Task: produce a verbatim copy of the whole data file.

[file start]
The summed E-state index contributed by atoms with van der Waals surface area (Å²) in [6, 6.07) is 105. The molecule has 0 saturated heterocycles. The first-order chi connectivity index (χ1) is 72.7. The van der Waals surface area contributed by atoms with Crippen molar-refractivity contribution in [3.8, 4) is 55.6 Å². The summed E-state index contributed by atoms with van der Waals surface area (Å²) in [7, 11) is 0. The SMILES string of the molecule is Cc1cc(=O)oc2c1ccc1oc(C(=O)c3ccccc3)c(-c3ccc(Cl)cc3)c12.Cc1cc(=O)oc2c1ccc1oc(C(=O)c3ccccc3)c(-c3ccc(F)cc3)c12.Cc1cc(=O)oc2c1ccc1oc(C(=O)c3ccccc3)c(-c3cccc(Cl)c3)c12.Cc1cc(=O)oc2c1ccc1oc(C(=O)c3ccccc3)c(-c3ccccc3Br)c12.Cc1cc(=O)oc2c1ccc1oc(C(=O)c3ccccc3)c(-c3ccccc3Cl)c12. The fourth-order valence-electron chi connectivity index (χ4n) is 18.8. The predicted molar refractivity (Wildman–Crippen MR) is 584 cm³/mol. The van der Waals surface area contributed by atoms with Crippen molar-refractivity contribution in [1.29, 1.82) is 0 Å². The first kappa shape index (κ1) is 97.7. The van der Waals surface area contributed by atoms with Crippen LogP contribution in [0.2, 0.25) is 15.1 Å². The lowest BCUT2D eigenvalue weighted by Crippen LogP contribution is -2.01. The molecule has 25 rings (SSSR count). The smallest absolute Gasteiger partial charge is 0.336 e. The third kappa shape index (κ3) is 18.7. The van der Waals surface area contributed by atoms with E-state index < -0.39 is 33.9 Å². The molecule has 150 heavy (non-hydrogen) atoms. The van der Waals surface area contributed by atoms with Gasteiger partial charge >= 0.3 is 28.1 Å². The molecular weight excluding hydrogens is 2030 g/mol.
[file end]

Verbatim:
The summed E-state index contributed by atoms with van der Waals surface area (Å²) in [6, 6.07) is 105. The molecule has 0 saturated heterocycles. The first-order chi connectivity index (χ1) is 72.7. The van der Waals surface area contributed by atoms with Crippen molar-refractivity contribution in [3.8, 4) is 55.6 Å². The summed E-state index contributed by atoms with van der Waals surface area (Å²) in [7, 11) is 0. The SMILES string of the molecule is Cc1cc(=O)oc2c1ccc1oc(C(=O)c3ccccc3)c(-c3ccc(Cl)cc3)c12.Cc1cc(=O)oc2c1ccc1oc(C(=O)c3ccccc3)c(-c3ccc(F)cc3)c12.Cc1cc(=O)oc2c1ccc1oc(C(=O)c3ccccc3)c(-c3cccc(Cl)c3)c12.Cc1cc(=O)oc2c1ccc1oc(C(=O)c3ccccc3)c(-c3ccccc3Br)c12.Cc1cc(=O)oc2c1ccc1oc(C(=O)c3ccccc3)c(-c3ccccc3Cl)c12. The fourth-order valence-electron chi connectivity index (χ4n) is 18.8. The predicted molar refractivity (Wildman–Crippen MR) is 584 cm³/mol. The van der Waals surface area contributed by atoms with Crippen molar-refractivity contribution in [1.29, 1.82) is 0 Å². The first kappa shape index (κ1) is 97.7. The van der Waals surface area contributed by atoms with Crippen LogP contribution in [0.2, 0.25) is 15.1 Å². The lowest BCUT2D eigenvalue weighted by Crippen LogP contribution is -2.01. The molecule has 25 rings (SSSR count). The smallest absolute Gasteiger partial charge is 0.336 e. The third kappa shape index (κ3) is 18.7. The van der Waals surface area contributed by atoms with E-state index < -0.39 is 33.9 Å². The molecule has 150 heavy (non-hydrogen) atoms. The van der Waals surface area contributed by atoms with Gasteiger partial charge >= 0.3 is 28.1 Å². The molecular weight excluding hydrogens is 2030 g/mol.